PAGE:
Luxaire Furnace Blowing Cold - 8 Red LED Flashes

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Old 03-01-10, 08:00 PM
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Luxaire Furnace Blowing Cold - 8 Red LED Flashes

We have a Luxaire furnace that has been giving us trouble over the past year. It was heating the house up one degree and then clicking off. The only way to get it to come back on was to turn the thermostat off & then back on.

Recently, it started blowing cool air.

Today, we replaced the hot surface ignitor. It glows red, lights the furnace and then the flame goes out quickly (like within 5-10 seconds). We then cleaned the flame sensor and tried again. Same thing.

We checked the pressure switch voltage and it's good.

Now we're getting 8 red flashes on the LED indicator, which means "IGNITION LOCKOUT DUE TO RECYCLES".

Any ideas what step to take next? We're cold!
 
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Old 03-01-10, 08:53 PM
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I see NATE in your ID.

Can you measure flame rectification and verify a good ground to the furnace and to the control board?

Reset power and watch it try to start. Does it display an error code before locking out and giving you the IGNITION LOCKOUT DUE TO RECYCLES code?
 
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Old 03-02-10, 09:18 AM
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Thanks for your response, Houston.

I'm not for sure how to measure the flame rectification.

As far as operation, the system shows a slow green light which seems to be the normal code.

The system appears to light when the initial call for heat comes in, however, the flame is only lit for approx 5 secs and it shuts off. The system light turns to amber which appears to be normal from what I have read.

However, it goes through the gas lighting phases 4 or 5 times and then it goes off and flashes 8 times.

I'm no expert at this, so if I need to call in a tech, please let me know that as well. I was hoping to see if it was something simple.

Thanks,
Nathan
 
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Old 03-02-10, 01:38 PM
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clean the flame sensor, it will be a rod immersed in the flame. thats what it sounds like, and ur other problem about it going up one degree sounds like ur limit switch is shutting off the gas because it is too hot.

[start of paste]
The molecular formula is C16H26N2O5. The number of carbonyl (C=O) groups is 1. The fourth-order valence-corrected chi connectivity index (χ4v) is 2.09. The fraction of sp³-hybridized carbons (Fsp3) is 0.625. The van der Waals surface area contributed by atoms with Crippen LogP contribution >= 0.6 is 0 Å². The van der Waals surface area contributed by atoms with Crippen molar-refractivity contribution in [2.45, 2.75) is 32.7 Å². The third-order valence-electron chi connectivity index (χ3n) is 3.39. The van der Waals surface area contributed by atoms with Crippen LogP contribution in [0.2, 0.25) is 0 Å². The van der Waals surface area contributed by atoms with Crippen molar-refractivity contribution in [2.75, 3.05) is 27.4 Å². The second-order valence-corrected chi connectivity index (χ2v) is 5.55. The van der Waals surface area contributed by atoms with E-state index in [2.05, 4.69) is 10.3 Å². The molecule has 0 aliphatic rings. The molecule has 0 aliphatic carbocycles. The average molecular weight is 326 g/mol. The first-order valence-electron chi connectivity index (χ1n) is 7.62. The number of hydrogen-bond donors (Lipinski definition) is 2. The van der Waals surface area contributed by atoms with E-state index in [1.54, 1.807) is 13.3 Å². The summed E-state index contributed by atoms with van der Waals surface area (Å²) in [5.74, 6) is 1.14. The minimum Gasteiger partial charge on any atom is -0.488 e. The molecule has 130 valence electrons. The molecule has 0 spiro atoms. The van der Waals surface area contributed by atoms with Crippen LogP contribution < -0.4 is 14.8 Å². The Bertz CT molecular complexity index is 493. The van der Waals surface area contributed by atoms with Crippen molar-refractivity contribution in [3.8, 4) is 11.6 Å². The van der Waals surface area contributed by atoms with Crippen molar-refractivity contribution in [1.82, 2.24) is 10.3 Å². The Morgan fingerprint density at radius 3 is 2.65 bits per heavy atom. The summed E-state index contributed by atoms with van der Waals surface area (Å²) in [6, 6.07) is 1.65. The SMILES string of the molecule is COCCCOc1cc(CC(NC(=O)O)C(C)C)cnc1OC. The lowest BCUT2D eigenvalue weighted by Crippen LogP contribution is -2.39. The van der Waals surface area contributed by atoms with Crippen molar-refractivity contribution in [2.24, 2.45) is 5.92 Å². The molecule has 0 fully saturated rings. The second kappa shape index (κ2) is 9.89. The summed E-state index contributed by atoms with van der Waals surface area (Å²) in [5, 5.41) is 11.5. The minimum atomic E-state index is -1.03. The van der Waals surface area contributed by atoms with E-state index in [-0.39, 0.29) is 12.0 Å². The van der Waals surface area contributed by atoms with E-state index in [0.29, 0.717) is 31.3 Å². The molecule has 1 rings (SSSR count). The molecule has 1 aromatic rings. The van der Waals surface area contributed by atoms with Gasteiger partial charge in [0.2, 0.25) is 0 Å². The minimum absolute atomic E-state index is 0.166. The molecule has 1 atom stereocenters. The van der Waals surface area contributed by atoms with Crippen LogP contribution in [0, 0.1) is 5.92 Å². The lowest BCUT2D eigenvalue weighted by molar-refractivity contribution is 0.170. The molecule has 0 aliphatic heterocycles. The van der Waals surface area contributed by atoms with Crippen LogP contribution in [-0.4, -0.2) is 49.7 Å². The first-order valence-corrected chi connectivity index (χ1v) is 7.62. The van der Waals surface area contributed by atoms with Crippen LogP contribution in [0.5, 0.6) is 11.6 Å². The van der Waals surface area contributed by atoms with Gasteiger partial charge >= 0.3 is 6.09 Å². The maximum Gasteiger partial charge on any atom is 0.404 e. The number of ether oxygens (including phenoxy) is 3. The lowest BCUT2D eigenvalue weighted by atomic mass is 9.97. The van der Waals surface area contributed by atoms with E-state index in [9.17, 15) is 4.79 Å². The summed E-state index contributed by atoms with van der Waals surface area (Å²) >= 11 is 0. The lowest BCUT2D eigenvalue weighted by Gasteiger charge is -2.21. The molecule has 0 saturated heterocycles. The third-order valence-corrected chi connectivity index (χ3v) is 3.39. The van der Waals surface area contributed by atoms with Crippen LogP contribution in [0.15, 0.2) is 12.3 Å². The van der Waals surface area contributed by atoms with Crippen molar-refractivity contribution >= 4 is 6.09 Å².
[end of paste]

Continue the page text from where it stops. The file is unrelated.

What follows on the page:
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Old 03-02-10, 01:46 PM
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I cleaned the flame sensor last night.

The serviceman just left. He tested EVERYTHING. Looks like we need a new pressure switch. He was great. Told us where to get one (he even called around & found one) and how to change it out.

Thanks!
 
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Old 03-02-10, 03:24 PM
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interesting, given that problem i never would have guessed pressure switch. mostly because the pressure switch is activated before the flames come on.
 
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Old 03-02-10, 04:45 PM
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But he also said the flame goes out.

A marginal pressure switch, or marginal fault in the venting of the furnace could cause such behavior. Not sure how the tech came to the conclusion it is the switch though. Nate said that the pressure switch voltage said good, but did not expound on when the test to it's 2 or 3 terminals was taken.
 
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Old 03-04-10, 06:34 AM
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Well, it's not the pressure switch. I changed it out yesterday. Now the flame stays on & the furnace started blowing warm air.

But it still locks out. Still getting the same 8 red flashes (lockout due to recycles). We had it on yesterday evening & it seemed to be working fine. I didn't go stand in front of the unit b/c it appeared to be working. We set the thermostat (which the tech also bypassed yesterday to make sure it wasn't bad) & went to bed. My wife heard the unit come on once during the night and then again this morning. I'm guessing that was it resetting after locking out.

You can turn the unit off & back on to override the lockout (otherwise it tries again in an hour?), but it works for a few minutes & locks out again.
 
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Old 03-04-10, 07:53 AM
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Why did you change out the pressure switch? Did a voltmeterr test show that current was not passing through it? Even if there is not, more often than not it is because of something obstructing how the furnace can draft. That is why there is a pressure switch in the first place - so the outgoing electrical terminal can shut off, for safety reasons.

You need to let us know if you are losing power off any of the terminals of the pressure switch, when the flame goes out.
 
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Old 03-04-10, 08:11 AM
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The technician who came yesterday tested everything he could. He checked for birds' nests, tested the flame sensor, bypassed the thermostat, etc.

He got an error (6 red flashes) that means the pressure switch opened 4 times during the call for heat. (I guess I didn't mention that previously). Then after a while, it gave him the 8 flashes for lockout.

So, before, the furnace would come on, blow warm air, but click off before heating the house to temp. Apparently it was locking out (we didn't know about the LED indicator at the time, so never checked it). The only way to get the furnace to come back on is to turn it off or back on (or wait an hour for it to attempt to heat again).

Then it started blowing cold air. The furnace would come on, the ignitor would glow hot, the flame would light but go out quicly.

Once we replaced the pressure switch, the furnace will stay lit. But it's doing the same thing it used to do. It'll come one, blow warm air, but it clicks off (lockout) before heating the house to temp.

Could it be overheating? A gas valve? A relay switch?